Animals >>

Akita

Female AkitaJapanese Akita-Inu.A female brindle Akita InuA brindle Akita Inu named MollyAkita Inu in snow.Akita Inu, ancient Japanese type. 15-months-old red brindle male called V'Kumo of Neko-ken and the 2 months old, blue brindle female A'Miyu go des Tresors de NirveauA eight-month-old black-and-white Akita Inu.
[Jump to Article]

Akita Facts

Name:
The name of the domestic breed
Akita
Origin:
The area where the animal first came from
Japan
Group:
The domestic group such as cat or dog
Dog
Average Size (L):
The average length (L) or height (H) of the animal
71cm (28in)
Average Weight:
The average measurement of how heavy the animal is
50kg (110lbs)
Average Life Span:
The average time the animal lives for
10 years
Average Litter Size:
The average number of babies born at once
7
Type:
The animal group that the species belongs to
Working
Colour:
The colour of the animal's coat or markings
Brown, White, Black, Grey
Temperament:
The way the animal thinks, behaves or reacts
Intelligent, courageous and fearless
Training:
The level of house-training needed for the animal
Medium - Hard
Distinctive Features:
Characteristics unique to the animal
Pointed ears and upward curving tail

Akita Location

Map of Akita Locations
Map of Asia

Akita

Akita History and Domestication
The Akita is a medium sized domestic Dog breed, first bred in Japan in the 1600s. The Akita originates from the Akita Prefecture in the north-east of Japan, hence it's name. The exact reason for their initial creation is still disagreed upon, as to whether or not they were first bred as hunting or as fighting Dogs. Despite this, many favour the theory that this large breed was bred to aid local people with the hunting of Deer and Wild Boar and to possibly protect them from large carnivores like Wolves and Bears, with the fighting of them becoming popular, before people began to fortunately lose interest in the sport. Today, they are mainly used to assist their owners when hunting and are also a popular foreign breed in western households.

Akita Physical Characteristics
Like a number of other Japanese working breeds, the Akita has a plush double-coat of fur, consisting of a medium length top layer and a soft undercoat to keep them warm. This double-coat of fur can vary in colour, and is actually also water-resistant, preventing the Akita from developing hypothermia. The Akita has a strong, muscular body that is longer than it is tall. They have a heavy triangular head, with dark, triangular eyes that are deeply set into the Dog's face. The thick, strong limbs of the Akita allow it to move with vigorous precision particularly when hunting, and it's slightly webbed paws make this Dog an excellent swimmer. The most distinctive features of the Akita are their small, pointed ears and curved, upturned tail which almost sits on the Dog's back.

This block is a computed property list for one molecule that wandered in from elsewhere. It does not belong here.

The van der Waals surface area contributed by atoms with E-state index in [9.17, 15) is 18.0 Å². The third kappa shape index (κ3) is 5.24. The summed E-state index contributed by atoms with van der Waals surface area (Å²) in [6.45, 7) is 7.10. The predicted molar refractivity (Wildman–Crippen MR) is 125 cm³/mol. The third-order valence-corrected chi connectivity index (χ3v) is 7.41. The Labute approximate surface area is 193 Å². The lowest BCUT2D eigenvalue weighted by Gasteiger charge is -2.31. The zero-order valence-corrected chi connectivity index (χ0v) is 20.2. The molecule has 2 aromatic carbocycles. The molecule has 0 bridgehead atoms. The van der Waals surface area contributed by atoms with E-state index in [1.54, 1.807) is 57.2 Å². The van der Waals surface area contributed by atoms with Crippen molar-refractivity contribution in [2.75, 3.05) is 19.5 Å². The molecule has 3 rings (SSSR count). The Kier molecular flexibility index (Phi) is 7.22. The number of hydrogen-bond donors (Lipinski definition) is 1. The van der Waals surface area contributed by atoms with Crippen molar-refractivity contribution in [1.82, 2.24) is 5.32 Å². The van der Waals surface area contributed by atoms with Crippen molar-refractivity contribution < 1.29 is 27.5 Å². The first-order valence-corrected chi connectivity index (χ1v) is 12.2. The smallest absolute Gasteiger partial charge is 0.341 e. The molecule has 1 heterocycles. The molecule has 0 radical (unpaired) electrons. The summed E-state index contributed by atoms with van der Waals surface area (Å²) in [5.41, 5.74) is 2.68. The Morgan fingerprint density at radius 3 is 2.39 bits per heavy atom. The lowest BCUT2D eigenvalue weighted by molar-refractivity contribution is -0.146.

Akita Behaviour and Temperament
Due to the fact that the Akita has been historically bred as both a hunting and a fighting Dog, they are naturally aggressive and very dominant animals. Akitas have changed very little since they were first produced, with household individuals still having strong hunting instincts today. They are therefore, not for the inexperienced owner as they require firm and consistent training with lots of positive reinforcement. The Akita is also known to respond badly to harsh treatment. They are incredibly intelligent and loyal Dogs though, and are loving, devoted and gentle towards their master and family. The Akita is also known to be a good guard Dog as it is very suspicious of any person or animal that it doesn't know.